Trade-Related Financial Services > Belgium

Access to Coordinated Credit and Enterprise Support Services in Vietnam

This project is funded by the Belgian Government and the Vietnam Women’s Union, and jointly executed by the Belgian Technical Cooperation and the Department of Family Welfare, with the participation of 17 provinces, 87 districts, and 207 communes. The Belgian Government provided €3 million towards its financing, with the remainder coming from the Vietnamese, €670,866, and the Counter Value Fund, €230,864. The project had its head office in Hanoi and 17 branch offices in the provinces. It met its objective to reduce poverty in the 17 provinces it covers by providing access to high quality and diversified financial and business services to at least 100,000 households in these provinces by 2010. It worked in close cooperation with the Women’s Union to strengthen its micro-finance programme for the medium and long term. The primary beneficiaries of the project were the rural poor and ethnic populations of the 17 provinces. It targeted four areas: access to financial services, access to business services, access to micro-finance, and efficient programme management.

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BIO loan support to AGB Technoprint – DRC

This is a direct loan of €700,000 and technical assistance of €17,000 to AGB Technoprint Group to modernise their printing equipment and hone their publishing skills.

The contract between BIO (The Belgian Investment Corporation for Developing Countries) and AGB was signed on December 2008, with an 8-year term for the loan, which allows a longer time to realize an adequate return on investment. The objective of the project is to provide import substitution in the area of print and to create local jobs and home-grown skills. The improvement in machinery and publishing skills will enable AGB to be competitive at all levels for tenders.

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BIO loan support to SOADF Industry SA – Mali

This is a direct loan by BIO of €700,000 to SOADF Industry SA

to modernize its production chain and increase pasta production from 3,000 to 5,000 tonnes per year. In addition, the plant intends to use the loan to finance a quality laboratory which should enable it to produce high quality pasta. The term of the loan is 8 years, which is substantially longer than the traditional loans available to SMEs. BIO is also engaged in part-financing of up to €15,000 worth of technical assistance to

SOADF to streamline their production process. The financing will result in job creation and reduce reliance on imported pasta.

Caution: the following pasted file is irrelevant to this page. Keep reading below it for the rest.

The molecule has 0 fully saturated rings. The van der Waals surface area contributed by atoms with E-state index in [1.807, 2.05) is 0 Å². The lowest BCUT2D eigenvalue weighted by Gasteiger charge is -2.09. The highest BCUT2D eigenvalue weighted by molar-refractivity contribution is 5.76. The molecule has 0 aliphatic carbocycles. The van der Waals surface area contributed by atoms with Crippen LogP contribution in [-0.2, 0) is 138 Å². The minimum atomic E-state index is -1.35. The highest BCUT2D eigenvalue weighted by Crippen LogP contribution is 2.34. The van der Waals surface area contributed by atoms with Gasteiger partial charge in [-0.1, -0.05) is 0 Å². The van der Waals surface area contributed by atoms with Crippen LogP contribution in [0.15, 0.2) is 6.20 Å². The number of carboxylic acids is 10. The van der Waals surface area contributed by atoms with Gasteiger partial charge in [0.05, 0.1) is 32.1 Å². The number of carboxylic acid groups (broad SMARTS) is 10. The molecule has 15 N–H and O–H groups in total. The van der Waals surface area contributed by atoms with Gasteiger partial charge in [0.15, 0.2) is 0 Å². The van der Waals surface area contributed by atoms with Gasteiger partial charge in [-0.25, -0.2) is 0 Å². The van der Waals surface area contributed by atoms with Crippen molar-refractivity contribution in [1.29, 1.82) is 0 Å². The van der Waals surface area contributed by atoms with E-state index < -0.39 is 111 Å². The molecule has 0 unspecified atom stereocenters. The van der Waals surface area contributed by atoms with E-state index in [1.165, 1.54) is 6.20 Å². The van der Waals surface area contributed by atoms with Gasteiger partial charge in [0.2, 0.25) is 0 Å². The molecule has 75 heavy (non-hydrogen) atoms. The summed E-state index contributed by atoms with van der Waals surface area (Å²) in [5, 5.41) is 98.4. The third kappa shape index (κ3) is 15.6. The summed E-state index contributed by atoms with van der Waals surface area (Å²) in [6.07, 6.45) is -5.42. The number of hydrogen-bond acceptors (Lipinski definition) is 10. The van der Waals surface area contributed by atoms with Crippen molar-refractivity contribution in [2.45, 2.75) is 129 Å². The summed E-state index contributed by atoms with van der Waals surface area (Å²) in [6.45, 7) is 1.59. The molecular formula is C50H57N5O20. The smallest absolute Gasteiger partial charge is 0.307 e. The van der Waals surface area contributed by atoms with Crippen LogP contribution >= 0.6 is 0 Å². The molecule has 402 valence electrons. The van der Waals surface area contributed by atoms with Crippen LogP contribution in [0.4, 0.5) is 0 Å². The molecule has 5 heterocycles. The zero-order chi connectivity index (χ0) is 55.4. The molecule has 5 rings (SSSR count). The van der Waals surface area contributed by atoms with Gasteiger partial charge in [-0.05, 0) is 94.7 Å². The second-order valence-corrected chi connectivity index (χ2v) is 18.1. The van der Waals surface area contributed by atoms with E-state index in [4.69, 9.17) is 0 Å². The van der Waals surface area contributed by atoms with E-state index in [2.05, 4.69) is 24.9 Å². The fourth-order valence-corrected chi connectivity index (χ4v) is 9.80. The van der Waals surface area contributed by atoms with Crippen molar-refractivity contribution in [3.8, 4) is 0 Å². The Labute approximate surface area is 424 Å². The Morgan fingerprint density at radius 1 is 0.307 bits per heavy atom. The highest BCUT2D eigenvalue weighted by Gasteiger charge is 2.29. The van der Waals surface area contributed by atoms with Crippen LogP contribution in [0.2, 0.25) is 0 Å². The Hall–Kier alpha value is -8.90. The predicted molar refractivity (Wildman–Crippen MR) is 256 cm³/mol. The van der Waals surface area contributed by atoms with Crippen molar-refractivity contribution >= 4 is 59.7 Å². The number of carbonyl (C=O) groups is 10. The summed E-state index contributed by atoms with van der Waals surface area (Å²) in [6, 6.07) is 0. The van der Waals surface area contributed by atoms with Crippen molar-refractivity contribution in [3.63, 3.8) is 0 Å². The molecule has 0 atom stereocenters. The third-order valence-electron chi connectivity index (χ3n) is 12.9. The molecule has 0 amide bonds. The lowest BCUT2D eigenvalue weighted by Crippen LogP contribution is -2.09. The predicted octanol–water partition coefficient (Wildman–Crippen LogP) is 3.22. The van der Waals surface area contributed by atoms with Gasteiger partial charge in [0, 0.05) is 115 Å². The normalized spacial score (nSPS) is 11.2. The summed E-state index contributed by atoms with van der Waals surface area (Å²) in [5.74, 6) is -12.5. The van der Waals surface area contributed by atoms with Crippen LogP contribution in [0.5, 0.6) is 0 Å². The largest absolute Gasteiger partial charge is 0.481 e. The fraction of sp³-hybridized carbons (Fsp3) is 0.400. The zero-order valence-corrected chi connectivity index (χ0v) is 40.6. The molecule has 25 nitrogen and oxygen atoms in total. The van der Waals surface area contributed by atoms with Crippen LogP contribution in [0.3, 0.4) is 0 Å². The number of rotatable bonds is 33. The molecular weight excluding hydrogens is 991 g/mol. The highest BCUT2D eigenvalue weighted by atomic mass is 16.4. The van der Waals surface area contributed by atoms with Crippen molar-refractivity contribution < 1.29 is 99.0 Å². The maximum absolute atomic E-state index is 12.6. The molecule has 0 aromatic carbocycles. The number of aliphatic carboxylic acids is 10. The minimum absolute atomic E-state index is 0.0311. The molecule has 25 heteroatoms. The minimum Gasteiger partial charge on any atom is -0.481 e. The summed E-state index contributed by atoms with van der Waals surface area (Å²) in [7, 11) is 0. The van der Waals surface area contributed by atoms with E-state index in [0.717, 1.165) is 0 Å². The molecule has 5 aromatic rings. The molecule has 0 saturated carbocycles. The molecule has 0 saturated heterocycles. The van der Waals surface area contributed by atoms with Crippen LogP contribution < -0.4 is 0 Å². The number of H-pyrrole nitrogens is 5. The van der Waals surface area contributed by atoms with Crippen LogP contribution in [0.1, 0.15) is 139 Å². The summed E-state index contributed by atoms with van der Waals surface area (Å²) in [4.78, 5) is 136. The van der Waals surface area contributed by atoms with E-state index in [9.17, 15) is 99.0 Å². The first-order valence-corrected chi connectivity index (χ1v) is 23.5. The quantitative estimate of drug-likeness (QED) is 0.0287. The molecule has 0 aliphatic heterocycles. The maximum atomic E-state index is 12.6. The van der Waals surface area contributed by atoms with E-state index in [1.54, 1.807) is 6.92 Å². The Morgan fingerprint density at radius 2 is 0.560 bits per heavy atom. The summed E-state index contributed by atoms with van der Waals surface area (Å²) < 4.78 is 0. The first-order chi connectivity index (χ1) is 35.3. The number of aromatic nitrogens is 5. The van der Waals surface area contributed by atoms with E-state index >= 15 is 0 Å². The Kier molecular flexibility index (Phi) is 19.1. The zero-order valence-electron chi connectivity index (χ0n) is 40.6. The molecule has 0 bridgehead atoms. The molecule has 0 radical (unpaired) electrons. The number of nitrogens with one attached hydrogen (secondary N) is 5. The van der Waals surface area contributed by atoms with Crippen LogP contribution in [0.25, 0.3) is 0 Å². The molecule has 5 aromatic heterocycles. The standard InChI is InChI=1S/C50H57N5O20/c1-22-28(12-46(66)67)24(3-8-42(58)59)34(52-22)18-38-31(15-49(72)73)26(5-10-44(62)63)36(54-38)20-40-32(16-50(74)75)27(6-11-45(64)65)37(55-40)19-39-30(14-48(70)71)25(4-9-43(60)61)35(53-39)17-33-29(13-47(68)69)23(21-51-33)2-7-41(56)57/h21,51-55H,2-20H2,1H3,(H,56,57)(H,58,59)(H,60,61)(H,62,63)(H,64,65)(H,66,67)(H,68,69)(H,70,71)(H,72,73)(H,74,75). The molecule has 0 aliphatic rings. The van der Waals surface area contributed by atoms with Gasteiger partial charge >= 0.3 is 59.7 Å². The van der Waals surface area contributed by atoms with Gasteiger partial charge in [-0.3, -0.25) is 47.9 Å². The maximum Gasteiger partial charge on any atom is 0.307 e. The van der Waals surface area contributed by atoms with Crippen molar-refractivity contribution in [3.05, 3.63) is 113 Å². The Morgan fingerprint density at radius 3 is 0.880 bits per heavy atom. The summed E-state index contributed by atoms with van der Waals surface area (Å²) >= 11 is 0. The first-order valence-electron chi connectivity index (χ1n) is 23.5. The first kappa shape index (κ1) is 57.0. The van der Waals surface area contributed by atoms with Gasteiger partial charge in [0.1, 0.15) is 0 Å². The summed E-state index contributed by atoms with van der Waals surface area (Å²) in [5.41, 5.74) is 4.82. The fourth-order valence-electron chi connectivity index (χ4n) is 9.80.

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BIO Loan to Banco Comercial e de Investimentos (BCI)

BIO has granted a USD 15m senior loan to Banco Comercial e de Investimentos (BCI) , a commercial bank in Mozambique. The loan has been extended in local currency through a swap with TCX , and will be used by BCI for on-lending to SMEs. This is the first sizeable local currency transaction by a foreign lender, and also BIO’s first investment in Mozambique (a partner country of the Belgian Development Cooperation). BIO’s loan will enable BCI to provide loans in local currency with longer tenors to 15-20 SMEs, hereby contributing to maintaining or creating approximately 450 jobs. It will also demonstrate the viability of long-term local currency financing from foreign sources, and hence contribute to increasing access to financing by SMEs, which have essentially local currency revenues and require long-term financing for investment purposes.This project is in line with BIO’s strategy of supporting private banks that contribute to the enhancement of financial inclusion in developing countries, more specifically through the financing of SMEs.

Micro-Finance Support Project − Senegal (PAMIF 1)

This project is funded by the Governments of Belgium and Senegal and executed by the Belgian Technical Cooperation in partnership with the Ministry of Finance and the Ministry for Small and Medium enterprises, Women’s Entrepreneurs, and the Micro-Finance Directorate. Other participants include the savings and loan sector, the Professional Association of Decentralized Financial Systems, and the National Committee on Micro-Finance coordination. The project’s objective is to reduce poverty in the Diourbel, Fatick, and Kaolack regions by reinforcing the financial institutions in the micro-finance sector and improving access to finance in the rural regions. It was launched in 2008 and is expected to last four years at a cost of €2,050,000, of which the Belgian Government is contributing€1,600,000 and the Senegalese €450,000.

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